The Gothenberg Book Fair is underway this weekend, with 100,000 visitors expecting to attend northern Europe’s biggest book fair.
Engaging children and young people and literature has been a common theme across the international book fair scene in recent years and Gothenberg continues the trend.
Estonian writer and translator Indrek Koff on Thursday, with Polish writer Pyotr Socha and Cristina Andone from Romania, discussed the relationships between children’s literature, art and music and how to develop children’s fantasy and creativity.
The Gothenberg Fair coincides with Estonia’s own Children’s and Youth Literature Festival in the UNESCO cultural city Tartu.
Arabic children’s literature also came under the spotlight at Gothenberg when Sheikha Bodour Bint Sultan Al Qasimi, President of the Emirates Publishers Association and Founder and CEO of Kalimat Group, highlighted the need for institutional and individual collaboration to develop the Arabic children’s book industry and enrich children’s libraries with inspiring publications for youngsters.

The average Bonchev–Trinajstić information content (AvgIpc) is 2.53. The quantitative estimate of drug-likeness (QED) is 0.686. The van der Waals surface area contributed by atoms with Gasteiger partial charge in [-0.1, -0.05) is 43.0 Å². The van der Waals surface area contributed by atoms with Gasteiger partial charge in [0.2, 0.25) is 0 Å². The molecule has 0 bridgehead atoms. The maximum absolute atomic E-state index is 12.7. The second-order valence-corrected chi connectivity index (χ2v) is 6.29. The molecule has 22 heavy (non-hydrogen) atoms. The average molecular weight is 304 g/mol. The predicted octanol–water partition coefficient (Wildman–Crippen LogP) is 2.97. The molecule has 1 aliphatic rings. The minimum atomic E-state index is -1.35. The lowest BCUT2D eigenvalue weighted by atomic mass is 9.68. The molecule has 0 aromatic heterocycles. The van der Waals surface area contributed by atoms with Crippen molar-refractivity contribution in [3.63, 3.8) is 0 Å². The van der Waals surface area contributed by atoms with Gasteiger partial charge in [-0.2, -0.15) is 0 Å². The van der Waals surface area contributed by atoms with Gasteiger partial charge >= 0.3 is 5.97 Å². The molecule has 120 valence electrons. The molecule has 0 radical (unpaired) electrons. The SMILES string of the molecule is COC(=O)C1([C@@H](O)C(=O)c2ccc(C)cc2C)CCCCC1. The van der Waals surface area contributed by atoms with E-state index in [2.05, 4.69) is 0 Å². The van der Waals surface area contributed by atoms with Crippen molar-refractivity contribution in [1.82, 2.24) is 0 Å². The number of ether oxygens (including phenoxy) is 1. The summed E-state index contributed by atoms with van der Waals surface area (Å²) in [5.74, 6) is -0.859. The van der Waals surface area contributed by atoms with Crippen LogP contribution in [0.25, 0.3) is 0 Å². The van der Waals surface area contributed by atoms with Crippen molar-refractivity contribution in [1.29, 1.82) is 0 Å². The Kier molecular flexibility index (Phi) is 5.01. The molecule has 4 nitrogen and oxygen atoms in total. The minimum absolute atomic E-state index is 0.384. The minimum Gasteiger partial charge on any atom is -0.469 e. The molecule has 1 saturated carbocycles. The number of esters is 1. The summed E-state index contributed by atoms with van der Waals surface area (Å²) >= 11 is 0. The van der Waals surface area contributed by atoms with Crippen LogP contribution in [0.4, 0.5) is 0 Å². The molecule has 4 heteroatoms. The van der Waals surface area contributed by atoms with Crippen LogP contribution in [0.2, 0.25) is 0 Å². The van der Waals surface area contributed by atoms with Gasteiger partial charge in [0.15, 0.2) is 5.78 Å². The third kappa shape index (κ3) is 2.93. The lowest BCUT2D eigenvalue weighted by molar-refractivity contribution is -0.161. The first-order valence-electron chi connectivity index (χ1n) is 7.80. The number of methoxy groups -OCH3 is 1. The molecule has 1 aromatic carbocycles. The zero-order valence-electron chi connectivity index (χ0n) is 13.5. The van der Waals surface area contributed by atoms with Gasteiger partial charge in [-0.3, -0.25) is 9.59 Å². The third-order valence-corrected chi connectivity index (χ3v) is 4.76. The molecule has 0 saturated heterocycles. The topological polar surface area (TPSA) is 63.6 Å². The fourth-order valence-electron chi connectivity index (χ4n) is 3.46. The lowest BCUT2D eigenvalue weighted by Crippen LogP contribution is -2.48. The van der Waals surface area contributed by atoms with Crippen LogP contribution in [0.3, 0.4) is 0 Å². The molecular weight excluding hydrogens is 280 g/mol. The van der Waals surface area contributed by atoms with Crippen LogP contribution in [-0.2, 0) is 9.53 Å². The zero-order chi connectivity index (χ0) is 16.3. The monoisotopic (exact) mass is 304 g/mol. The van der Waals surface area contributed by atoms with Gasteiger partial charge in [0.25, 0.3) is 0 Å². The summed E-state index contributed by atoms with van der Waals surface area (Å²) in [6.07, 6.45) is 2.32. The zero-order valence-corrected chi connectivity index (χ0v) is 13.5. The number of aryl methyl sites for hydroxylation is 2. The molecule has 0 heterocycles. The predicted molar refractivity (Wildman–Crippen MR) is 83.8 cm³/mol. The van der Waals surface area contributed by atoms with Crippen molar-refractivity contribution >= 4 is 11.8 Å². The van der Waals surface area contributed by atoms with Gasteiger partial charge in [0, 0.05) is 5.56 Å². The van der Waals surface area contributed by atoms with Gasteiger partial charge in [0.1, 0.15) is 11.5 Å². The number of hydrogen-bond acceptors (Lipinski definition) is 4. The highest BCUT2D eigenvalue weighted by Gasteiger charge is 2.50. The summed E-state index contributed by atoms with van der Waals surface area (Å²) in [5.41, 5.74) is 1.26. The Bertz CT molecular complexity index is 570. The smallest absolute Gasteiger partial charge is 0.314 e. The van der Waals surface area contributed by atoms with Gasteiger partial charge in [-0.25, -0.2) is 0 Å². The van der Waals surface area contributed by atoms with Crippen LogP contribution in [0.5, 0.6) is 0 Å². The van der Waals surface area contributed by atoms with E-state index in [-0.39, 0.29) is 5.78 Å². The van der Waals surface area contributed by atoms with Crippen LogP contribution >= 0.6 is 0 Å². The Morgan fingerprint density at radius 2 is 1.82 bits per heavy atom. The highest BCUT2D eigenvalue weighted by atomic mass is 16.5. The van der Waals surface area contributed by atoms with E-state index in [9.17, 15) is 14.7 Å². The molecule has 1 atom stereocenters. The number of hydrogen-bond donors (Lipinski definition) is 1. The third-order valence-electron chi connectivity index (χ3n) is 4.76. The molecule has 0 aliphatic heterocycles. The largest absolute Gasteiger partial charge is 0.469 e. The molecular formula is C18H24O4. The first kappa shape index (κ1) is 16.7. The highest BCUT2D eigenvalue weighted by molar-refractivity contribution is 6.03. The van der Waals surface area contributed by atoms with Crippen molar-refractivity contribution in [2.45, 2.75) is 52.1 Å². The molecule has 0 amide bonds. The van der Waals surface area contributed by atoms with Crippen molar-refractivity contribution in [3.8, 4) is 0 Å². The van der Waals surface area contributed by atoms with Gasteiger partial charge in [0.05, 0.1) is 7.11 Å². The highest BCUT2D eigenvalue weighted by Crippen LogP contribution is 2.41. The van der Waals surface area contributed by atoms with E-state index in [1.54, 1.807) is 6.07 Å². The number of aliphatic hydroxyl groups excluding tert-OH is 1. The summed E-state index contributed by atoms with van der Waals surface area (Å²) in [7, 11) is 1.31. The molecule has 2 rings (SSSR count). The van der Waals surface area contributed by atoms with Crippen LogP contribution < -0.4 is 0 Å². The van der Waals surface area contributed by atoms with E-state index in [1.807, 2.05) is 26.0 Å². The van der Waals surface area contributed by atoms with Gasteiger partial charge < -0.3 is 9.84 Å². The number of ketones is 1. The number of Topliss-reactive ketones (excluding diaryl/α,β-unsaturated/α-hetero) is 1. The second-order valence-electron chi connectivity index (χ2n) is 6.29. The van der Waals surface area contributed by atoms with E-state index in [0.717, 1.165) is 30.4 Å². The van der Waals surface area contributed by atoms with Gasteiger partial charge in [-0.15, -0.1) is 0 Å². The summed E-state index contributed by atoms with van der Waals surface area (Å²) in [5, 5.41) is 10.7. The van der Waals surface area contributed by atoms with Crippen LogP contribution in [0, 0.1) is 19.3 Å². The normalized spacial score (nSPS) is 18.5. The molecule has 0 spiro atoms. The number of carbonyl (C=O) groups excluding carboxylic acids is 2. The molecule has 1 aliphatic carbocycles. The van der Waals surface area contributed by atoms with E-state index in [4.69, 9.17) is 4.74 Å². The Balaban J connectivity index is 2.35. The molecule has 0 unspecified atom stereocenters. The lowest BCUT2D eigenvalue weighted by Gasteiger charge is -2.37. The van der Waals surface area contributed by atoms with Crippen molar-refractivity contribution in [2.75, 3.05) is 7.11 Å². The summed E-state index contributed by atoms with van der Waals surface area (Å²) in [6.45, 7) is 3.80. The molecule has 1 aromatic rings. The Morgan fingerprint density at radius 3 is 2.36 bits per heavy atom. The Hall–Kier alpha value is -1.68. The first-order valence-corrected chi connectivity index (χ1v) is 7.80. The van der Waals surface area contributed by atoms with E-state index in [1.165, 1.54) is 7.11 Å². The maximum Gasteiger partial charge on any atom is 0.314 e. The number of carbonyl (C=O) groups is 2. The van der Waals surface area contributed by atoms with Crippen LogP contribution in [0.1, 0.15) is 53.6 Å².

Sheikha Bodour, speaking at a panel discussion entitled, Arabic Children’s Literature Today – Challenges and Opportunities, noted children in the Arab lands have unprecedented access to foreign cultures through increasingly sophisticated technology.
“Since the inception of Kalimat publishing house, we have mainly focused on publishing high quality Arabic children’s books that tell stories and depict settings and places Arab children find familiar and interact with, while opening up their horizons to understand and respect other cultures.”
Perhaps most significantly Skeikha Bodour talked about Kilimat’s intention to “build on our regional progress to reach an increasingly global audience.”
As the Global New Renaissance unfolds so the exchange of cultures becomes more and more a multi-way process as the traditional territorial boundaries dissipate, providing myriad opportunities for publishers and other media to expand their reach.
Perhaps the best example of how the Global New Renaissance is shaping up came, again, from Sheikha Bodour at Gothenberg, when she opened the ‘Multilingual Square’ for non-Swedish speaking publishers, talking about “cultural communication between participating publishers from across the world, who share the same vision that books are a source of knowledge and a treasure trove of endeavour, history, humanity and imagination.”